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Disparities/Minority Health

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Elderly Asian Americans in traditional fee-for-service Medicare receive fewer needed services than their white counterparts

Elderly Asian Americans enrolled in traditional fee-for-service Medicare receive fewer needed services than their white counterparts, concludes a new study. Agency for Healthcare Research and Quality researchers Ernest Moy, M.D., M.P.H., and Linda G. Greenberg, Ph.D., along with Amanda Borsky of the CNA Corporation, examined the association of race/ethnicity and socioeconomic status (SES) with use of Medicare-covered services by the elderly in a unique database that merged improved race/ethnicity coding and SES indicators at the census block-group level with 2002 Medicare claims data. They examined Asian-white differences in two cancer screening services (colorectal cancer screening and mammography) and three diabetes-related care services (measurement of blood-sugar levels, eye exam, and self-care instructions) in the metropolitan statistical areas (MSAs) with the largest number of elderly Asians in 2000, including Los Angeles, New York City, and Washington, D.C.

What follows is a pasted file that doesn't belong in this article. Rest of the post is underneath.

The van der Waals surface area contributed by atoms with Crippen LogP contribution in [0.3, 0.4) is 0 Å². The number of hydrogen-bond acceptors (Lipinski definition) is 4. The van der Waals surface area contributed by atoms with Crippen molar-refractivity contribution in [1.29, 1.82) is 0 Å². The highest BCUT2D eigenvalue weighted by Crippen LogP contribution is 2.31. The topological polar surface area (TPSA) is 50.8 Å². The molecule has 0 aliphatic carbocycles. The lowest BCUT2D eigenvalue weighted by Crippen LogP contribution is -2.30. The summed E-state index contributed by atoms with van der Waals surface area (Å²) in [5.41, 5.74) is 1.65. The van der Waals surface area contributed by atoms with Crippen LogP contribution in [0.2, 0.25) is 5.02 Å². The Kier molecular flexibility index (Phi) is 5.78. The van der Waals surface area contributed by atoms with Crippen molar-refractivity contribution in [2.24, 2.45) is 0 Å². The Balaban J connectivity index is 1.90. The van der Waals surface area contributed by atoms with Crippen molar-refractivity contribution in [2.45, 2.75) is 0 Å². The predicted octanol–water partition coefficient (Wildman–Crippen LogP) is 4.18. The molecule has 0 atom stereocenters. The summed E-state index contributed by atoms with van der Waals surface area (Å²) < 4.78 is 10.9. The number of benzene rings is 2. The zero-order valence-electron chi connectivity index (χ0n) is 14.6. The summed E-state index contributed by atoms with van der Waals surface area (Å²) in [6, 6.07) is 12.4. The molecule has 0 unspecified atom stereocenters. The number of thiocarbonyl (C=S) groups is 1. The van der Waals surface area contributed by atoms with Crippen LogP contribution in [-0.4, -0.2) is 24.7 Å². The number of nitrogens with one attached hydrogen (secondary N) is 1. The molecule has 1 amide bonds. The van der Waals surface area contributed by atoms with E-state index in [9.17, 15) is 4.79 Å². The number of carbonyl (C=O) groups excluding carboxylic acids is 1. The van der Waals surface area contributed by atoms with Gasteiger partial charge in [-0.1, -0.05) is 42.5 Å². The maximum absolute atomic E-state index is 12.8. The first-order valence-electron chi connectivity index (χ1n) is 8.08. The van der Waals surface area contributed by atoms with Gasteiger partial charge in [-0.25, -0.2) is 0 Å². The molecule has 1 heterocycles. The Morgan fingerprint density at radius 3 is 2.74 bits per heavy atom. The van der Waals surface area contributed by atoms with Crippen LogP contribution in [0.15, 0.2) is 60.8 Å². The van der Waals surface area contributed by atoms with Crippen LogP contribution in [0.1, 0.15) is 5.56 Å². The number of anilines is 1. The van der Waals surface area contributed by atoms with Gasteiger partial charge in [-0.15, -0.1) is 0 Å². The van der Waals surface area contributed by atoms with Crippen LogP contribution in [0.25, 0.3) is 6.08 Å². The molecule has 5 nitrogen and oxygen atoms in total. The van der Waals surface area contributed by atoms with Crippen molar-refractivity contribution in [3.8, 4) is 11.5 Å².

Elderly Asians were less likely than elderly whites to receive colorectal cancer screening in eight of nine MSAs and mammography in nine MSAs. Asian-white differences in diabetes care were less consistent. In two of nine MSAs, Asians were less likely than whites to receive physiological testing. Asians were less likely to receive eye exams in three MSAs outside of California. They were less likely to receive self-care instruction in the two East Coast MSAs (New York and Washington, D.C.) but more likely to receive it in the greater Los Angeles Area (LA and Orange County). Outside of the nine MSAs, Asian-white differences were significant across both cancer screening services and all three diabetic services.

These findings are consistent with reports on the prevalence of Asian-white disparities at the national level. These care differences are important, especially considering that cancer is the leading cause and diabetes is the fifth leading cause of death among Asians. These findings go beyond previous work by demonstrating disparities at the MSA and census tract levels and after stratifying for SES. Local leaders could use this information to set priorities and allocate resources to address specific care disparities in their communities.

More details are in "Community variation: Disparities in health care quality between Asian and white Medicare beneficiaries," by Drs. Moy and Greenberg and Ms. Borsky, in the March/April 2008 Health Affairs 27(2), pp. 538-549.

Reprints (AHRQ Publication No. 08-R064) are available from the AHRQ Publications Clearinghouse.

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